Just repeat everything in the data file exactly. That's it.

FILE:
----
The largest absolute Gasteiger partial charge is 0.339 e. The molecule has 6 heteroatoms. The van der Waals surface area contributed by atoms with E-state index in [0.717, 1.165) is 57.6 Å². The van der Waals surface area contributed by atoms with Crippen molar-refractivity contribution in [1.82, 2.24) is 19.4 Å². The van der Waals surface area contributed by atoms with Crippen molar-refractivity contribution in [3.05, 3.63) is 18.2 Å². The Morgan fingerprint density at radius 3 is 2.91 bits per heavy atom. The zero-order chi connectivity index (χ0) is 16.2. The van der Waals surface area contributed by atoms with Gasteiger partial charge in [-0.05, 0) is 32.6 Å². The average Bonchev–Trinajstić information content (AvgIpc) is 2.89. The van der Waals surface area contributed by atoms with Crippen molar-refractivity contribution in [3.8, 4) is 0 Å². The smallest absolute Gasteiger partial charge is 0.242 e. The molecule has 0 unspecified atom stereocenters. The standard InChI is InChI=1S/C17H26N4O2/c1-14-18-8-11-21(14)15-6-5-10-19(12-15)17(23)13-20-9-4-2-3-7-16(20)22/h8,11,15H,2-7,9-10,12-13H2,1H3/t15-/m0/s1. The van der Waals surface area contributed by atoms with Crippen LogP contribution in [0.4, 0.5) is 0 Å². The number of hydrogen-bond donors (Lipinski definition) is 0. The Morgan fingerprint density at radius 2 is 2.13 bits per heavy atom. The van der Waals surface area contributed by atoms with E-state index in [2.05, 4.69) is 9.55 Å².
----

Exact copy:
The largest absolute Gasteiger partial charge is 0.339 e. The molecule has 6 heteroatoms. The van der Waals surface area contributed by atoms with E-state index in [0.717, 1.165) is 57.6 Å². The van der Waals surface area contributed by atoms with Crippen molar-refractivity contribution in [1.82, 2.24) is 19.4 Å². The van der Waals surface area contributed by atoms with Crippen molar-refractivity contribution in [3.05, 3.63) is 18.2 Å². The Morgan fingerprint density at radius 3 is 2.91 bits per heavy atom. The zero-order chi connectivity index (χ0) is 16.2. The van der Waals surface area contributed by atoms with Gasteiger partial charge in [-0.05, 0) is 32.6 Å². The average Bonchev–Trinajstić information content (AvgIpc) is 2.89. The van der Waals surface area contributed by atoms with Crippen molar-refractivity contribution in [3.8, 4) is 0 Å². The smallest absolute Gasteiger partial charge is 0.242 e. The molecule has 0 unspecified atom stereocenters. The standard InChI is InChI=1S/C17H26N4O2/c1-14-18-8-11-21(14)15-6-5-10-19(12-15)17(23)13-20-9-4-2-3-7-16(20)22/h8,11,15H,2-7,9-10,12-13H2,1H3/t15-/m0/s1. The van der Waals surface area contributed by atoms with Crippen LogP contribution in [0.4, 0.5) is 0 Å². The number of hydrogen-bond donors (Lipinski definition) is 0. The Morgan fingerprint density at radius 2 is 2.13 bits per heavy atom. The van der Waals surface area contributed by atoms with E-state index in [2.05, 4.69) is 9.55 Å².